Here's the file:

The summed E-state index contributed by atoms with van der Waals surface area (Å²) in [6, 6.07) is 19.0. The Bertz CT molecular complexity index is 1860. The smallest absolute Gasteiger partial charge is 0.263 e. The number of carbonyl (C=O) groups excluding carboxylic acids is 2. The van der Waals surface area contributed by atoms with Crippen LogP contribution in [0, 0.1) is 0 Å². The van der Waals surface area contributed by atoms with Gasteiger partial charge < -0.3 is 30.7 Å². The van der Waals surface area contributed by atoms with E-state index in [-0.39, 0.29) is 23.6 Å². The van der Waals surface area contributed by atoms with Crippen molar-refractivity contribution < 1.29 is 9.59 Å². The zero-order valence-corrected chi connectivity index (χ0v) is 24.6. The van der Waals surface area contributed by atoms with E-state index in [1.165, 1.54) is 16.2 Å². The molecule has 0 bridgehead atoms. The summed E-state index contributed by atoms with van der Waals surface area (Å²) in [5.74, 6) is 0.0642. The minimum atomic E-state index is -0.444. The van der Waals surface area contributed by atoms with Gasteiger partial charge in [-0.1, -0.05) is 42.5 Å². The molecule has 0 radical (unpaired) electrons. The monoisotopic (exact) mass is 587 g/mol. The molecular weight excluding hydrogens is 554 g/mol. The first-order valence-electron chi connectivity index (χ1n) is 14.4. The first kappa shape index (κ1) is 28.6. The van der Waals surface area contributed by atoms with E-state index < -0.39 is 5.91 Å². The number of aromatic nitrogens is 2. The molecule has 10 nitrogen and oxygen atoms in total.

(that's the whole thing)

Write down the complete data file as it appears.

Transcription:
The summed E-state index contributed by atoms with van der Waals surface area (Å²) in [6, 6.07) is 19.0. The Bertz CT molecular complexity index is 1860. The smallest absolute Gasteiger partial charge is 0.263 e. The number of carbonyl (C=O) groups excluding carboxylic acids is 2. The van der Waals surface area contributed by atoms with Crippen LogP contribution in [0, 0.1) is 0 Å². The van der Waals surface area contributed by atoms with Gasteiger partial charge < -0.3 is 30.7 Å². The van der Waals surface area contributed by atoms with E-state index in [-0.39, 0.29) is 23.6 Å². The van der Waals surface area contributed by atoms with Crippen molar-refractivity contribution < 1.29 is 9.59 Å². The zero-order valence-corrected chi connectivity index (χ0v) is 24.6. The van der Waals surface area contributed by atoms with E-state index in [1.165, 1.54) is 16.2 Å². The molecule has 0 bridgehead atoms. The summed E-state index contributed by atoms with van der Waals surface area (Å²) in [5.74, 6) is 0.0642. The minimum atomic E-state index is -0.444. The van der Waals surface area contributed by atoms with Gasteiger partial charge in [-0.1, -0.05) is 42.5 Å². The molecule has 0 radical (unpaired) electrons. The monoisotopic (exact) mass is 587 g/mol. The molecular weight excluding hydrogens is 554 g/mol. The first-order valence-electron chi connectivity index (χ1n) is 14.4. The first kappa shape index (κ1) is 28.6. The van der Waals surface area contributed by atoms with E-state index < -0.39 is 5.91 Å². The number of aromatic nitrogens is 2. The molecule has 10 nitrogen and oxygen atoms in total.